What Is A Dive Bar?
One of life’s great debates
Small towns. Quiet neighborhoods. Neglected side streets. Hidden alleys. We all long for that hidden gem, that part of the world that only we know about, whether it’s a quiet bookstore, a lightly trafficked park or a corner bar with a regular crowd. A dive bar is nothing more than an enduring piece of authenticity that happens to serve cheap drinks in an honest way.
That might sound a little poetic when describing a cinder block building famous for inexpensive High Life, but that’s really the heart of why I and why we seek out places like dive bars, or hole-in-the-wall record stores or mom & pop restaurants. We’ve all done the touristy thing on vacation, we’ve all eaten at an Applebee’s, but we’re also very much aware that we’re picking the heavily-traveled path when we do. Our lives are full of those choices, from what we buy to where we vacation to what we watch.
For every trip to a chain restaurant, there’s that urge deep down to support a local business.
And just like any aspect of life, we crave balance. For every trip to a chain restaurant, there’s that urge deep down to support a local business. For every item bought off of Amazon, there’s that urge deep down to stop into the corner store. Life is full of conveniences that we seek out, but we make a known and willing tradeoff every time we sacrifice community, or originality or authenticity with those choices.
Qualifications are subjective, of course, and if you like a bar, you should go there. No field guide, no person, no set of criteria should tell you that choice is wrong. But “dive bar” is a term for a reason, it’s a badge of honor for the drinking establishments around the world that make a choice every day to resist the commonplace, to stay true to their roots, to be who they are unapologetically and enduringly.
When I walk into a dive bar, I want to see a little bit of wear and tear on the building. I want to know that this is a much-loved, rough around the edges piece of real people and real lives. For every ad that tries to convince us that Olive Garden feels like home, a real dive bar never has to tell you, convince you, sell you.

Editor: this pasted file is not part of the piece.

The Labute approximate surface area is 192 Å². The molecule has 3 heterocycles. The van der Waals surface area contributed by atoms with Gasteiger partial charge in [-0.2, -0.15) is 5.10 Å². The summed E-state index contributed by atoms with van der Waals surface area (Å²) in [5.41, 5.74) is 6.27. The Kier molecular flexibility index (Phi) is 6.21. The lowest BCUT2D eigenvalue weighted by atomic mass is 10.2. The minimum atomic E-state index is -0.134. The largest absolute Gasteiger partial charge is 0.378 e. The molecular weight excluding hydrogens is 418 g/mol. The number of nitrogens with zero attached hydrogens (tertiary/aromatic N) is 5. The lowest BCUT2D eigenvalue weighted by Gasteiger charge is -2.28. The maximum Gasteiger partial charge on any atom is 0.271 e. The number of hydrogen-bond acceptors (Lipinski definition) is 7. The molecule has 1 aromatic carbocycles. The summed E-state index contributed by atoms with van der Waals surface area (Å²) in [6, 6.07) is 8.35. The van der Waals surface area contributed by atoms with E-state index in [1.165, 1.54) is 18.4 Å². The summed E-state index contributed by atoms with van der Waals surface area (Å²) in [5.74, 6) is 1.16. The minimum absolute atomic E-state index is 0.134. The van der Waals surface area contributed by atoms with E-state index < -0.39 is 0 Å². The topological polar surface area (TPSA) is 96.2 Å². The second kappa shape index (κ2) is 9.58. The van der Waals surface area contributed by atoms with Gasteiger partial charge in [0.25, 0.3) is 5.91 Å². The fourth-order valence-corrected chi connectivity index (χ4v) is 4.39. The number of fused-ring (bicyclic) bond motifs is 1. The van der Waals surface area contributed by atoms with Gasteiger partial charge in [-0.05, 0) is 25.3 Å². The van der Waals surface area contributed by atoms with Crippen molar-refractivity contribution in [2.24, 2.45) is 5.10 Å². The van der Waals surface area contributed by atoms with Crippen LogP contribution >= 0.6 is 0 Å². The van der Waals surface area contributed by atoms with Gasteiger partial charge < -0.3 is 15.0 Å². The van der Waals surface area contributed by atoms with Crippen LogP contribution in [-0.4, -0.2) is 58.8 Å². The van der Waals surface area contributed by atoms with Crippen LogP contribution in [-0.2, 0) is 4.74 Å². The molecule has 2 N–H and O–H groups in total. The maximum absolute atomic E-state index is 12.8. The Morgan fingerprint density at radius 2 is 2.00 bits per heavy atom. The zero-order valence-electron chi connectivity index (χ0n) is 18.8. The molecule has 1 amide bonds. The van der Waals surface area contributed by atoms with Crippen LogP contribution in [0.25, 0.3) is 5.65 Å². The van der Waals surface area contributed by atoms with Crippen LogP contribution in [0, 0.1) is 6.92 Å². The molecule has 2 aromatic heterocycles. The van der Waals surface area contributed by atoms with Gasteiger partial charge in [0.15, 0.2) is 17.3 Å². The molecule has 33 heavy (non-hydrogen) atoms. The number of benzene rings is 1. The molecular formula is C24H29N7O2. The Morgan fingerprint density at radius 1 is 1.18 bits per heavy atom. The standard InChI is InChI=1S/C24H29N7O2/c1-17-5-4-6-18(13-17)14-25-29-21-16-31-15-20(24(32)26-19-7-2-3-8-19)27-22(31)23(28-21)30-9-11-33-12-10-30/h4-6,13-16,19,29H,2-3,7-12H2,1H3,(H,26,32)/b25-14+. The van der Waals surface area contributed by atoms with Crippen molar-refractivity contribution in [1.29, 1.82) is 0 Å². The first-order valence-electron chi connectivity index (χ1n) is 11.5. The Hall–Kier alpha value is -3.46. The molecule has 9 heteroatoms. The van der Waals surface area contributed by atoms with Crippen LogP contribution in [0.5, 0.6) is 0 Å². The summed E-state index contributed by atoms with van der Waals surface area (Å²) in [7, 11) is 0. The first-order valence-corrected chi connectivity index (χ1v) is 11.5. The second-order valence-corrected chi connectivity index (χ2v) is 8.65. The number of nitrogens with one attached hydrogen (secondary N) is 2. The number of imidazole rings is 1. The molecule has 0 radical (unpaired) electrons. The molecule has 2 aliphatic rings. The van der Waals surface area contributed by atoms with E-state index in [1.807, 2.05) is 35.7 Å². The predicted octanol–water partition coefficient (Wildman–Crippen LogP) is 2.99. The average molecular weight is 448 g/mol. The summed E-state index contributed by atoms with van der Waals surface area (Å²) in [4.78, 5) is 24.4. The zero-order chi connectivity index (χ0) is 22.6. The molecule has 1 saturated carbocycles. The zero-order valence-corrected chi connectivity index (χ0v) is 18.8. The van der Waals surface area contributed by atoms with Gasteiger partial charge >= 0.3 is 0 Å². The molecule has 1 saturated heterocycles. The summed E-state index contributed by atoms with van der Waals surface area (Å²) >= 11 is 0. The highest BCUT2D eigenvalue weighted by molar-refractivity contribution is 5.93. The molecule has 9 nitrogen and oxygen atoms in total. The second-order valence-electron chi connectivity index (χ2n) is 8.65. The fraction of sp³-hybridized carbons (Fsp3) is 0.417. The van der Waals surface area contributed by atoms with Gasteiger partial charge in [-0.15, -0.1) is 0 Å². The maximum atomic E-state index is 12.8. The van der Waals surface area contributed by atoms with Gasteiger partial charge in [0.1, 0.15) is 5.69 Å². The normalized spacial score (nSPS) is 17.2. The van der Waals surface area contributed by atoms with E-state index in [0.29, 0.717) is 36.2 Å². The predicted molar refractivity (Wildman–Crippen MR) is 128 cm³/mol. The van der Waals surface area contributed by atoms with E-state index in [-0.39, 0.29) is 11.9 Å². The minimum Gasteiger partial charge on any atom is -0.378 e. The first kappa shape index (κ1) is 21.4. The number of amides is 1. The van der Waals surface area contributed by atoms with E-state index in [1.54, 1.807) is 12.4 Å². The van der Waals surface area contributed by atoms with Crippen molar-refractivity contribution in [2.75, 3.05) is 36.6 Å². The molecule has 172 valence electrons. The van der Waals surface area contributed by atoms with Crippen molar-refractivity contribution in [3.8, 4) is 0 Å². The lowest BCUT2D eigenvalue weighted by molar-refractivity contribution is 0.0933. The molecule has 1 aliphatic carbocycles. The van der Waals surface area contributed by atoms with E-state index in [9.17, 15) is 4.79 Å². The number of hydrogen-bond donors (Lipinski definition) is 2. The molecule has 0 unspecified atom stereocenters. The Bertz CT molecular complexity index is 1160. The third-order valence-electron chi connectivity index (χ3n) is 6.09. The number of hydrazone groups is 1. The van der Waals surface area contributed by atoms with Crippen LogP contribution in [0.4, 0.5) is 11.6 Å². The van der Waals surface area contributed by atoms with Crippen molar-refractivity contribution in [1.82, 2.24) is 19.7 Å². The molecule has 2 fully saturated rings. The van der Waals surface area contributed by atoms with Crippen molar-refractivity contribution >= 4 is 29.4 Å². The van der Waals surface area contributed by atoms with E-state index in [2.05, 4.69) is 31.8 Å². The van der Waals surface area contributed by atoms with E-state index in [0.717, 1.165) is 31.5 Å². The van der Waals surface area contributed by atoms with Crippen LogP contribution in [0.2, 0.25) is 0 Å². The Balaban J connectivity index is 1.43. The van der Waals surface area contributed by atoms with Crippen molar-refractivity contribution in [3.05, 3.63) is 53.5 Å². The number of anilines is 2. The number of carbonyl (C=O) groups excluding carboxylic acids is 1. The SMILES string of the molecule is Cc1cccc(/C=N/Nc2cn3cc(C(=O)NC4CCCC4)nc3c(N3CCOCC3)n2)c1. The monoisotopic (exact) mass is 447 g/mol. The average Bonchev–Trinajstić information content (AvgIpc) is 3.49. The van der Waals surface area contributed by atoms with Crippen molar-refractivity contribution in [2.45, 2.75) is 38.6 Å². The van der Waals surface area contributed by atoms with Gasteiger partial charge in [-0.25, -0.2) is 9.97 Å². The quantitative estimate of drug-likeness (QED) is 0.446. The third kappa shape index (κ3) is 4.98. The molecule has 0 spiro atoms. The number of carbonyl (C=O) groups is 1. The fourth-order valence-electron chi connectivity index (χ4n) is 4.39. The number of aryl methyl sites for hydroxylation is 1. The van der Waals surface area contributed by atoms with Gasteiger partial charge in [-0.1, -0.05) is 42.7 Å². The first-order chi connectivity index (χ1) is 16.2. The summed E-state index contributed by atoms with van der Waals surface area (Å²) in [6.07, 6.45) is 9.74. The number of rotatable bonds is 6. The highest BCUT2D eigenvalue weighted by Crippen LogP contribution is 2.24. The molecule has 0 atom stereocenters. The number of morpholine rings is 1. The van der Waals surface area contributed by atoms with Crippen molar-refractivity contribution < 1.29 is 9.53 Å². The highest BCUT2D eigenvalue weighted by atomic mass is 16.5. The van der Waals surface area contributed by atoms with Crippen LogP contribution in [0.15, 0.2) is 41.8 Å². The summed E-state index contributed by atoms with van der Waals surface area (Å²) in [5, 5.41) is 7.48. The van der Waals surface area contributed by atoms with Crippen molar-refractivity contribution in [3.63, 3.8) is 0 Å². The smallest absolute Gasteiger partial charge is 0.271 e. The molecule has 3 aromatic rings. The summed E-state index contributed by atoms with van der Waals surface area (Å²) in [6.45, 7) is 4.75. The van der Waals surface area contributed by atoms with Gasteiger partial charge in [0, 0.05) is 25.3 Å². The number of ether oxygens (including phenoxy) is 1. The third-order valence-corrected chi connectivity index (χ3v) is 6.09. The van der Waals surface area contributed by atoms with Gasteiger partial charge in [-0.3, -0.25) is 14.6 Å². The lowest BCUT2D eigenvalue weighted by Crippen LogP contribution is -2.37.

Show me a dive bar with sawdust on the floor, a wall of clip-on potato chip bags behind the bar, an honest-to-god television set bought before 1985 that’s a foot deep and probably heavy as hell.
Give me a place with a story, a bar with character, wall art that hasn’t changed since 1956 or an owner who refused to sell out to the apartment complex developer across the street (Thirsty Beaver Saloon). Show me a dive bar with sawdust on the floor (McSorley’s), a wall of clip-on potato chip bags behind the bar (Johnnie’s Glenn Avenue Grill), an honest-to-god television set bought before 1985 that’s a foot deep and probably heavy as hell.
A commonplace definition of a dive bar always throws out ‘cheap beer’ as a requirement, but it’s not about serving cheap drinks, it’s about doing what’s right by the people who hit up the same barstool every night on their way home from work. It’s about respecting locals enough to resist the urge to price gouge them on a Bud Light on a Thursday night. Dive bars don’t serve cheap drinks because they hope to not make money, they do it because their patrons are family and they’re treated accordingly.
And that’s what this thing, this Scoundrel’s Field Guide idea, is for. I have to believe that there are people out there like me who want to travel, want to experience the world, but want to feel like we live there, not like we were passing through. There’s time to see the sights, but a trip filled with expensive restaurants and crowded monuments is the travel equivalent of a bulleted list. You’ll get the gist of the city, but none of the depth.
People from New Orleans don’t drink hand grenades on Bourbon Street every night, but they might just grab a po’ boy and an Abita at the bar around the corner
Dive bars provide one way to feel that depth and live in it for a night. There are others, of course, but there are few things more immersive and more communal than a neighborhood bar on a Tuesday filled with regulars steeped in their daily or weekly or monthly routine. People from New Orleans don’t drink hand grenades on Bourbon Street every night, but they might just grab a po’ boy and an Abita at the bar around the corner (Le Bon Temps Roule), and that’s where the authentic moments lie for those of us lucky enough to visit.
The bars that end up on this site and the places that I hold in my heart as my favorite dive bars around the world wrap up character and authenticity and community and an unfiltered sense of place and connect people to other people, connect me to a real sense of place, not me to a way to spend money, or me to a checklist to say that I’ve seen that, or been there, or took that picture.
What is a dive bar? A dive bar is a living, breathing piece of a local and vibrant community, an unapologetic, unflinching cornerstone of real life, lived in and frequented by real people. They can feel gritty or classic or dusty or timeless. There is no template. But every dive bar feels like home, feels honest, feels sure of itself. Dive bars are grounded and honest and they’re a window to feeling like a local for a few hours, or settling in as a regular.
These are my favorite places on earth. And this site and this travel guide is a monument to dive bars as a counterpoint to every manufactured moment sold to us every day. A dive bar is a refuge from all of it, a place to experience community, to connect to a place and to simply grab a bucket of bottles, a handful of darts and start trash-talking a loved one, or maybe a stranger. And if that cold can of beer in your hand is reasonably priced, all the better.